Computer rejection rates based on application of original quality control criteria used in the NHANES III study and application of the 2005 ATS/ERS end-of-test (EOT) criteria#

Acceptable blows nOther quality control criteriaRejected n (%)
Age ≥19 years+Age <19 years§
2ƒ  Repeatable FVC  399 (8.7)  171 (5.3)
3  Repeatable FVC  427 (9.3)  183 (5.7)
ATS/ERS EOT criteria [1]
≥2  ≥6 s exhalation##  668 (14.6)  580 (18.1)
2  EOT plateau ≤25 mL over 1 s  655 (13.6)  420 (13.1)
≥2  Plateau ≤25 mL and >6 s exhalation  758 (16.6)  656 (20.4)
≥2  Expiratory time required to achieve a plateau (i.e. ≤25 mL in 1 s) <6 s¶¶  2458 (53.8)  2383 (74.3)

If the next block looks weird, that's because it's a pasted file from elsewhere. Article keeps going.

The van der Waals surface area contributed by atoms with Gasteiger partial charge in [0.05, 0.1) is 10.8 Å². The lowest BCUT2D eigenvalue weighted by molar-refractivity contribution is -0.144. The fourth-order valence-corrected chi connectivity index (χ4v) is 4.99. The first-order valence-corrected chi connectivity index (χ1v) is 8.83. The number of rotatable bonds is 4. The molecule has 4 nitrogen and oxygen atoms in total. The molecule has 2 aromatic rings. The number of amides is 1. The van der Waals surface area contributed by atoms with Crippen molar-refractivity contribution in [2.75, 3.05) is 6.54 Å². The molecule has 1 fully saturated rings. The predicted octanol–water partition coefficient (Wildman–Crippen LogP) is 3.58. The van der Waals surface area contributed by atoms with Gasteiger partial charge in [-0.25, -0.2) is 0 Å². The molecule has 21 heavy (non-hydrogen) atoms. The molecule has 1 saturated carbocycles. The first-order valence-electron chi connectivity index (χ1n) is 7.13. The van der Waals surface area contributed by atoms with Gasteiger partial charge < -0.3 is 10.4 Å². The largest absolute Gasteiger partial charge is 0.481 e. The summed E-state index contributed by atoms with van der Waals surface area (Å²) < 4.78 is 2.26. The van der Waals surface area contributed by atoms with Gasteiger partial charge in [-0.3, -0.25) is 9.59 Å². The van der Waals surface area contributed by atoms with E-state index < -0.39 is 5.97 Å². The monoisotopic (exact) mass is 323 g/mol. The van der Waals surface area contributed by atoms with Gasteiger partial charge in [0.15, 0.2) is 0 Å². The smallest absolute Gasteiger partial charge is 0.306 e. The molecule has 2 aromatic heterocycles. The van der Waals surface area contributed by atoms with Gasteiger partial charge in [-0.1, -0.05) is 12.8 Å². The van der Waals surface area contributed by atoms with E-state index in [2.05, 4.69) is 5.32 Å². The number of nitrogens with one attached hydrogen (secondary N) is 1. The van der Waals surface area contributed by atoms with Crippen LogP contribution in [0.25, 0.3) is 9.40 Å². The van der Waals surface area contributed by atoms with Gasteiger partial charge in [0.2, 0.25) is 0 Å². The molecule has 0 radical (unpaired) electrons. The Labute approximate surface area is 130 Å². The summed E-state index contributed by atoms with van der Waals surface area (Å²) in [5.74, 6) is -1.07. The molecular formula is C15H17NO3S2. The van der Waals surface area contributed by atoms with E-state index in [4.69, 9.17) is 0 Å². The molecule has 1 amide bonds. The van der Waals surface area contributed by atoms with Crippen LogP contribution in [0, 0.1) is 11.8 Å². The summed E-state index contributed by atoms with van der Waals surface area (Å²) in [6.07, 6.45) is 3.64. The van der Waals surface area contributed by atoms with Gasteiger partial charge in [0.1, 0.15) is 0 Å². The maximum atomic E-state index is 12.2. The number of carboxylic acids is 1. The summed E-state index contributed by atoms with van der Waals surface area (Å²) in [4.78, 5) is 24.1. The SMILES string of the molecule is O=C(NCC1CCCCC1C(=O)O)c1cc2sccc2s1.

• Data are presented as n (%). NHANES: National Health and Nutrition Examination Survey; ATS: American Thoracic Society; ERS: European Respiratory Society; FVC: forced vital capacity. #: in addition to the 348 subjects excluded from the original NHANES reference dataset due to <2 acceptable blows, a further 222 had to be excluded on re-analysis, either because the original flow–volume curves could no longer be retrieved or because best FVC varied by >300 mL from the next best. : for the purpose of this analysis, the number of acceptable blows ignores the ATS/ERS statement regarding the need for EOT criteria to be met before blows can be considered “acceptable” unless specified by “other criteria”. For example, of the 4568 subjects aged >19 years who were assessed, 4169 (91.3%) subjects achieved at least two repeatable FVC (irrespective of EOT criteria) whereas only 3411 (85.4%) of these subjects also achieved a plateau and an expiratory time of at least 6 s. +: n=4568. §: n=3209. ƒ: test must have two acceptable blows before any criteria for a repeatable test can be calculated. ##: 6 s exhalation was determined using total expiratory time or the time that the subject continued exhalation regardless of whether a plateau was achieved. ¶¶: time required to reach a plateau with ≤25 mL volume change was ≥6 s, i.e. in 54% and 74% of subjects aged ≥19 years and <19 years, respectively, the actual expiratory time required to reach a plateau (defined as a volume change <25 mL in 1 s) was <6 s.